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Rationale Behind Mergers and Acquisitions

A successful merger or acquisition will increase profitability in the longer term for the parties involved in the merger or acquisition. This is often expressed as 2+2 = 5. A merger/acquisition is successful if after the merger or acquisition the two companies, produce a profit that is greater than the total profit from both companies before the merger. For example if before the merger, company A and company B each had a profit of 2 and after the merger their combined profit became 5 this is a successful merger. In our example a profit less than 5 would be unsuccessful as the profit would be the same or less than before the merger/acquisition.

Choosing the Right Business

To create an increase in profit through a merger/acquisition, the target business will have to be chosen carefully. If a business is already successful/fully utilising its strengths, the potential for growth through the merger/acquisition will be less. There is a greater opportunity for profit growth if the target business has development needs including the following;

  • Using its assets ineffectively including assets in the form of staff, brand name and markets they operate in.
  • Poor management is hindering business growth.
  • Is undervalued and you know how to exploit the fact that it is undervalued.
  • Has products or services which can be combined with yours to offer customers much more than each company could offer without the merger or acquisition.

Mergers and Acquisitions Benefits

Mergers and acquisitions can yield a range of benefits including:

Reduced Employee Costs
Staff reductions leading to reduced costs, the number of jobs can be reduced to remove duplication of skills, expertise and experience.

Quality Employee Skills and Expertise
The company you have merged with (or acquired) may have skilled members of staff that will benefit your organisation.

Economies of Scale
As a larger organisation the business will find it easier to negotiate profitable deals with suppliers. This is because new contracts are likely to be larger than prior to the merger/acquisition, larger contracts give more negotiating power when dealing with suppliers.

Reduced Costs and Overheads
Duplication (caused by organisations trading as separate entities) can now be removed in all areas of the new organisation; this will reduce costs and overheads.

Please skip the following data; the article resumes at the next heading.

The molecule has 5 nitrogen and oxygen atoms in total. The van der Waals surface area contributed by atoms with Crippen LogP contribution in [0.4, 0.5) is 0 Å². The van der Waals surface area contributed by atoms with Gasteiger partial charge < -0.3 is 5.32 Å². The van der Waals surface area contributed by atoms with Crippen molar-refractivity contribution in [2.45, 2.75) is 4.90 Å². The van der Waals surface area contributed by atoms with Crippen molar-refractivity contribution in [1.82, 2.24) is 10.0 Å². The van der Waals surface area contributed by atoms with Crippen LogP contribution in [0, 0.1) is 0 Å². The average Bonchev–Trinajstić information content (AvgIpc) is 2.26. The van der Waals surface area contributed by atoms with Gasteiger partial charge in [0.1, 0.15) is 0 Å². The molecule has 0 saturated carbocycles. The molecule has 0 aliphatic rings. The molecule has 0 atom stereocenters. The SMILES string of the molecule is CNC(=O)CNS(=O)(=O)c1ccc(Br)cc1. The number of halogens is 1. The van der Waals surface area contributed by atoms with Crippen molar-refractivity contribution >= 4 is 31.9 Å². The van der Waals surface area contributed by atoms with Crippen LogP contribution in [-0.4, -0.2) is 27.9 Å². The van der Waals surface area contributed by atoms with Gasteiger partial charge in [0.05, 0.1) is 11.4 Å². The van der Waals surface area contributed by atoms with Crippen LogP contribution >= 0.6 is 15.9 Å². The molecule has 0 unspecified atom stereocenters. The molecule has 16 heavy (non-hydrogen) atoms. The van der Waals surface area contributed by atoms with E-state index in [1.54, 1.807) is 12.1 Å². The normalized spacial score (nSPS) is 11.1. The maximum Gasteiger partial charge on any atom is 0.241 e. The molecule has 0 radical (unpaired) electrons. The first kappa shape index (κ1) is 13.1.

Reduced competition
As the two organisations are now part of the same business they are no longer competing with each other.

After the merger/acquisition the business may have access to customers, products and services not available to them prior to the merger.


Mergers and Acquisitions: What can go wrong?

Mergers and acquisitions can lead to a variety of problems, some can be avoided through careful planning and research but others cannot be foreseen. The following is a list of problems that can be experienced by companies involved in mergers and acquisitions.

  • Other companies become interested in the business you want to acquire and pull you into a “bidding war”, increasing the overall cost of the deal.
  • The two companies involved in the deal are unable to agree the terms of the deal.
  • The companies merging have incompatible systems/processes and to make them compatible is expensive.
  • Key employees are unhappy with the deal and leave the companies involved in the merger/acquisition.
  • The deal does not yield the profits expected or an increase in profits takes longer than expected.
  • The merger/acquisition cost is greater than expected, leading to financial problems that the newly formed company needs to recover from.


Some businesses will undertake a merger/acquisition because they want to grow quickly whilst others may do it because they feel that they cannot survive in the marketplace without the support of another organisation. Whatever the reason the company chose for the merger/acquisition should be selected carefully to ensure that it will fit well with the existing business as mergers/acquisitions have both pitfalls and benefits.



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